CHEYENNE — An oil company drilling in western Oklahoma has stumbled across a deposit of camel and horse fossils that date back roughly five million to 12 million years, scientists who've examined the remains say.
The fossils, which belong to long-extinct species of camel and horse, were found in July in the Packsaddle Wildlife Management Area.
An alert heavy-machine operator working for Apache Corp., the Houston-based oil company drilling in Packsaddle, discovered the long-hidden fossils after he'd cleared away roughly 20 feet of earth.
Some of the fossils are in good condition — relatively speaking — with the highlight being a well-preserved horse skull far tinier than its present-day descendant.
And there are plenty of fossils for scientists to work with in the isolated wildlife area. So far, a team of paleontologists and archaeologists has uncovered 13 separate pits containing deposits of bones of varying sizes.
Scientists say the remains are typical prey animals of the Late Miocene period, species that roamed what is now western Oklahoma in large numbers.
Nicholas Czaplewski, curator of vertebrate paleontology for Sam Noble Oklahoma Museum of Natural History, said it will take some time — possibly years — to sort through all of the fossils from the site.
At this point, it's not clear what exactly scientists will gain from studying the fossils, but Czaplewski said the remains eventually will be compared with “known species” that have been found in the region.
“We also hope to learn more about the anatomy of the animals if their remains are complete enough,” he said.
“For example, if we find teeth or skulls associated with other parts of the skeleton like leg and foot bones, then we can build a more complete knowledge of the animals than when we only find isolated fragments, as is more usual.”
More study needed
The fossils were found in a section of the Packsaddle Wildlife Management Area that lies just north of the Canadian River in Ellis County. The terrain surrounding the dig site is covered in sage brush, windblown sand dunes and seemingly random, scrubby hillsides.
The Black Kettle National Grassland is just to the south of Packsaddle. This part of Oklahoma is vastly different from the heavily wooded, lush terrains of the southeastern parts of the state.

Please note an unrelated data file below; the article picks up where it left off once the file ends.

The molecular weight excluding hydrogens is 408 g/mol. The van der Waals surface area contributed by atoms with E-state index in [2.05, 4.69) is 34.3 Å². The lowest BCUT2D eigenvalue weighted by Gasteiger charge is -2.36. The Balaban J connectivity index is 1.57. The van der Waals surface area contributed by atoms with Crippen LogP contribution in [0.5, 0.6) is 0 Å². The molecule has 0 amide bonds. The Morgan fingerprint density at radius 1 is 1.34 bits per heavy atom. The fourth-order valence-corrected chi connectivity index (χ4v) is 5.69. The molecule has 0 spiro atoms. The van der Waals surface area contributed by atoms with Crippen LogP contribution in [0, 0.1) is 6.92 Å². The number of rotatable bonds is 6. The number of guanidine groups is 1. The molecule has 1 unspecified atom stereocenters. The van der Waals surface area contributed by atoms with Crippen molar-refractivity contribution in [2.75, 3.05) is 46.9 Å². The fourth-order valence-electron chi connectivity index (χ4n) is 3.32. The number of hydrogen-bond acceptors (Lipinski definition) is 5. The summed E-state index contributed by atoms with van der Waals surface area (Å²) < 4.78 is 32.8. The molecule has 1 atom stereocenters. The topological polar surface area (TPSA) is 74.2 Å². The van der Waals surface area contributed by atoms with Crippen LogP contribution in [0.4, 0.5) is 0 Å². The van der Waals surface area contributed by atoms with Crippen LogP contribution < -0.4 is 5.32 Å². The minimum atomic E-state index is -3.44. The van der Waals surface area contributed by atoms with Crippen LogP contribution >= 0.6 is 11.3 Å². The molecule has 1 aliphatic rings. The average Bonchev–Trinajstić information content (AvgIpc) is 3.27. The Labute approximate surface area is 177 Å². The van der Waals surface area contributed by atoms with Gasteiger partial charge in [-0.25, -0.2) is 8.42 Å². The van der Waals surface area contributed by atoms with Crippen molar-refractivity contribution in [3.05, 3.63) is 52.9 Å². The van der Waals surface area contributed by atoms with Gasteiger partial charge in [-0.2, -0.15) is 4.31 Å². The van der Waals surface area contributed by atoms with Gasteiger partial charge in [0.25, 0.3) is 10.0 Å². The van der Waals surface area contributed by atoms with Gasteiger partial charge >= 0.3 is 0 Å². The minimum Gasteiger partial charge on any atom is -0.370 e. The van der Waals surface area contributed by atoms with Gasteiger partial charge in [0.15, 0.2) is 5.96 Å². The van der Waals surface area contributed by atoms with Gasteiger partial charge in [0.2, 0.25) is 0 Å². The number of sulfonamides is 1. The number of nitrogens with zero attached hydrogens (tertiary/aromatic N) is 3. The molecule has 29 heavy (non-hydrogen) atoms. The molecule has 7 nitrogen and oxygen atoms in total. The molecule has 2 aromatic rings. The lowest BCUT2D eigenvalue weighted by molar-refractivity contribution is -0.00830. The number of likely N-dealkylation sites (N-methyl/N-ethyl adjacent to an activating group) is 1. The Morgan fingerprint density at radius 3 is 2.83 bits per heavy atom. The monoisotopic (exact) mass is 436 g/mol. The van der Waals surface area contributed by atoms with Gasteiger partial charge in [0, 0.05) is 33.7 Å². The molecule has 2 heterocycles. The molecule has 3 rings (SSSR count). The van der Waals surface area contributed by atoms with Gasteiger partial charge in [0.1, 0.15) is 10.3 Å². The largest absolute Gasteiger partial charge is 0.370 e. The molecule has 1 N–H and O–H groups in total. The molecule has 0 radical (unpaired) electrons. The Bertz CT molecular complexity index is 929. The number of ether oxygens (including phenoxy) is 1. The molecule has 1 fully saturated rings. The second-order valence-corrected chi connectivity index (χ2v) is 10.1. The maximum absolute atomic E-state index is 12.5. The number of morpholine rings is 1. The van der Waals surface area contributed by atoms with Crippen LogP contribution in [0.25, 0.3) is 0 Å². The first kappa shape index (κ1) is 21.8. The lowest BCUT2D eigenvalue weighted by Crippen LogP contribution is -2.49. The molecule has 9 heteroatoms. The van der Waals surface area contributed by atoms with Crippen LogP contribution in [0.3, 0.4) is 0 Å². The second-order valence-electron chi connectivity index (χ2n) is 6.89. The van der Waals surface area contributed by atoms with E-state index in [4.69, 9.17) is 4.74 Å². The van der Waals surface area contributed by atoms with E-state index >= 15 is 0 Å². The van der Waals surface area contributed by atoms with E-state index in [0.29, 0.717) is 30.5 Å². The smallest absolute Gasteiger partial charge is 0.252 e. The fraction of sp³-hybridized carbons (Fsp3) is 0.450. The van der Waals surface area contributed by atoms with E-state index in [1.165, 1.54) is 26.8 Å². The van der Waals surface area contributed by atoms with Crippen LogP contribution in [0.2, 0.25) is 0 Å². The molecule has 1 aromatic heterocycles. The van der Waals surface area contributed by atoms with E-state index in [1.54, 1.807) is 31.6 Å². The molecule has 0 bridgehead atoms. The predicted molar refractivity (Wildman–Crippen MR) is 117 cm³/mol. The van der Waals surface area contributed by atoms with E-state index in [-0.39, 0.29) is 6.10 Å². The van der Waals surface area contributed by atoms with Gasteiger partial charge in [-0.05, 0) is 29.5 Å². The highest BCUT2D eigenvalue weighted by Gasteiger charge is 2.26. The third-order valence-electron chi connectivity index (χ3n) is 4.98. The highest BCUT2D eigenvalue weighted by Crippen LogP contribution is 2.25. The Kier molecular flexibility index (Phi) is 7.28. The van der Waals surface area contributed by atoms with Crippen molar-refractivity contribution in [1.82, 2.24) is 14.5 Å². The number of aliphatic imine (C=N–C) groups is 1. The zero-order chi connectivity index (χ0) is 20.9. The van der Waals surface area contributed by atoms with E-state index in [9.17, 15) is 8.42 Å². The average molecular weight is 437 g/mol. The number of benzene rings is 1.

Millions of years ago, it would not have been unusual to see a camel walking through what is now Oklahoma.
In fact, scientists working at the site said that camels — now associated with the vast deserts of what is now the Middle East — may have originated in North America.
But as to why so many sets of fossils were found clustered together at the Packsaddle site, theories abound among the scientists.
Kyle Davies, a paleontologist working at the site, said he believed it was possible a large flooding event may have trapped many of the animals at the same time. He said such an event could explain why the fossils — many of them articulated — are in such good condition.
During an interview at the dig site Aug. 18, Czaplewski was hesitant to offer an opinion about the relatively large number of fossils that had been uncovered so far.
“As far as why they are clustered ... it will take time to study what contextual evidence is preserved with the fossils,” he said.
“It is possible that they died in the same area but separately from one another over long periods of time, because it had been a waterhole where they came to drink over many generations.”
After the discovery of the 13 sets of fossils, a representative from Apache Corp. indicated that the company would clear more earth away to see whether more remains can be located.
Could a rarer find — something like a saber-toothed cat that would have hunted the camels and horses uncovered by the oil company machine operator — present itself to scientists as they continue to work?
“It's unlikely,” Czaplewski said at the dig site. “I mean, people say we have mountain lions here in Oklahoma now ... but how often do you see them?
“How often do you find their bones lying around?”